Friday night, in an act of exuberance that only a spazzed-out 5-year old can display right before bedtime, Zoey punched me in the eye. Yup. Somehow, when I went in for a hug, she flailed her arms and her nails got under my eyelid. Oh the agony. I sucked it up, went and took my contacts out and finished the bedtime routine without yelling the string of expletives I really wanted to use. Five days later and it finally stopped hurting but it’s still really red and gross.
It’s not the first time in my short life as a mom that I’ve been “injured” by my child. When she was around 2 ½ and she wacked me in the eye with a wooden spoon. I totally deserved that one though. I mean, what kind of idiot gets her face that close to a
terrorist toddler while she has a weapon spoon in her hands?
It got me thinking though, as parents, we are constantly putting our bodies in the line of fire. We hear all the time about the toll child bearing has on our bodies, but what about in the years that follow? I have been covered with bruises and scrapes since the day she came home from the hospital. At first, the knocks were the result of walking around like a zombie due to infant-induced sleep deprivation. (Who put that coffee table there?) Then, as she got more mobile, I became the best kind of jungle gym to be constantly climbed on, bounced on and jumped off of. Have you ever been head-butted by a wiggly toddler in the middle of a temper tantrum? I have. Multiple times. Lately, one of her favorite games seems to be “Does this hurt? How ’bout this?” while pinching or poking me. I’m not sure why this is fun, but she thinks it’s hysterical.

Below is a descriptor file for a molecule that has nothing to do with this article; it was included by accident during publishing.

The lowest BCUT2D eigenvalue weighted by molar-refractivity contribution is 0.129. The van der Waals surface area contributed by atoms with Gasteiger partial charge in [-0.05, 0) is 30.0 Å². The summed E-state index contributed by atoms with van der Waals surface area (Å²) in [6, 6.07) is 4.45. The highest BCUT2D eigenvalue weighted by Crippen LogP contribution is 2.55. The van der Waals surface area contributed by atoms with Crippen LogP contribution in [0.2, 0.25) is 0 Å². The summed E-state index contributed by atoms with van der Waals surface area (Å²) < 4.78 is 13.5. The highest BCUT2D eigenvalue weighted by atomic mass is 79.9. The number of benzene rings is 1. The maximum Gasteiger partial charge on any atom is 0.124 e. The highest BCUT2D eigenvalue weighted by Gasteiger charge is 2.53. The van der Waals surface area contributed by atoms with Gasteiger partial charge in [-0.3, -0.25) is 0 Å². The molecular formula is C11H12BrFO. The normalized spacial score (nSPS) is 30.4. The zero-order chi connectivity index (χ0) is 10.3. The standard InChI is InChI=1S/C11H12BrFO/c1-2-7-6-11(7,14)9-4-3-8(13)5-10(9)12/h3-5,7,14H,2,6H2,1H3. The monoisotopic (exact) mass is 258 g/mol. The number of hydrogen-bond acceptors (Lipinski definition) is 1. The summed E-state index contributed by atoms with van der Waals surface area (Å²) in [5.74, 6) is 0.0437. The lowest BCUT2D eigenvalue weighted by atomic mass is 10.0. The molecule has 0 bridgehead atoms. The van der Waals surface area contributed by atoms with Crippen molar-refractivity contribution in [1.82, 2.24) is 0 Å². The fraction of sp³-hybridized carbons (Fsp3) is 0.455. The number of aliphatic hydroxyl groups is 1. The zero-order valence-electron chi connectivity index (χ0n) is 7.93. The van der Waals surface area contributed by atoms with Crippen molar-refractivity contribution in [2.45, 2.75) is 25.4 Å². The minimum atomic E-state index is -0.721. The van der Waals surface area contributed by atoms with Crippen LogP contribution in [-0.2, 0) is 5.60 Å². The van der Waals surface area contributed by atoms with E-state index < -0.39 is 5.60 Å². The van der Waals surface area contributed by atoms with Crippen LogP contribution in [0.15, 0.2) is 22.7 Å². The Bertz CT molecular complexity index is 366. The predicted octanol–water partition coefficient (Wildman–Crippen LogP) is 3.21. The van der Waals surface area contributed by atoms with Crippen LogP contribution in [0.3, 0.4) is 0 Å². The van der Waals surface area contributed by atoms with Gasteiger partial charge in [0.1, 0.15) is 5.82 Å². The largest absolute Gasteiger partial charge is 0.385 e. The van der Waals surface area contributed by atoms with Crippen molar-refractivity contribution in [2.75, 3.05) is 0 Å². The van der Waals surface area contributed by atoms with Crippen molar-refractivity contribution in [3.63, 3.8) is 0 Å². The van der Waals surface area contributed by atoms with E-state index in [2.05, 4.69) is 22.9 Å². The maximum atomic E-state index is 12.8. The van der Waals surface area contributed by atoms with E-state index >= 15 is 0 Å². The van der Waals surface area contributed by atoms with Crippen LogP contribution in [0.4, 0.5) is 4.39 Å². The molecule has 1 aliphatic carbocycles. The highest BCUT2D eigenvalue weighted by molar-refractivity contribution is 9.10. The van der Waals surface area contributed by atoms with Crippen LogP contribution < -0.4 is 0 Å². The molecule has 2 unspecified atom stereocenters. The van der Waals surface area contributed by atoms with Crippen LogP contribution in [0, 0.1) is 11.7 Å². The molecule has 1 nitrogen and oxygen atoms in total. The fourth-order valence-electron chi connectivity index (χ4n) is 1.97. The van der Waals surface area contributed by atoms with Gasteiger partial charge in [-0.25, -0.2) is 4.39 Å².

My husband isn’t safe from the injuries either. Many times he has asked “Why do little knees always find the softest spots?” He’s considered wearing a cup just for sitting on the couch. Some days, parenting is just that physical. It’s a true contact sport. But given the alternative, I wouldn’t trade a single bruise or broken blood vessel. It’s all part of the joys of being a mom. I love that my daughter feels her emotions so strongly that she can’t contain herself, no matter if it’s an angry outburst of flailing arms or an excited jumping up and down-on my foot. The plus side to parenting injuries are the boo-boo kisses and hugs I get in the aftermath. I just need to learn to duck and cover. And maybe wear a helmet and goggles.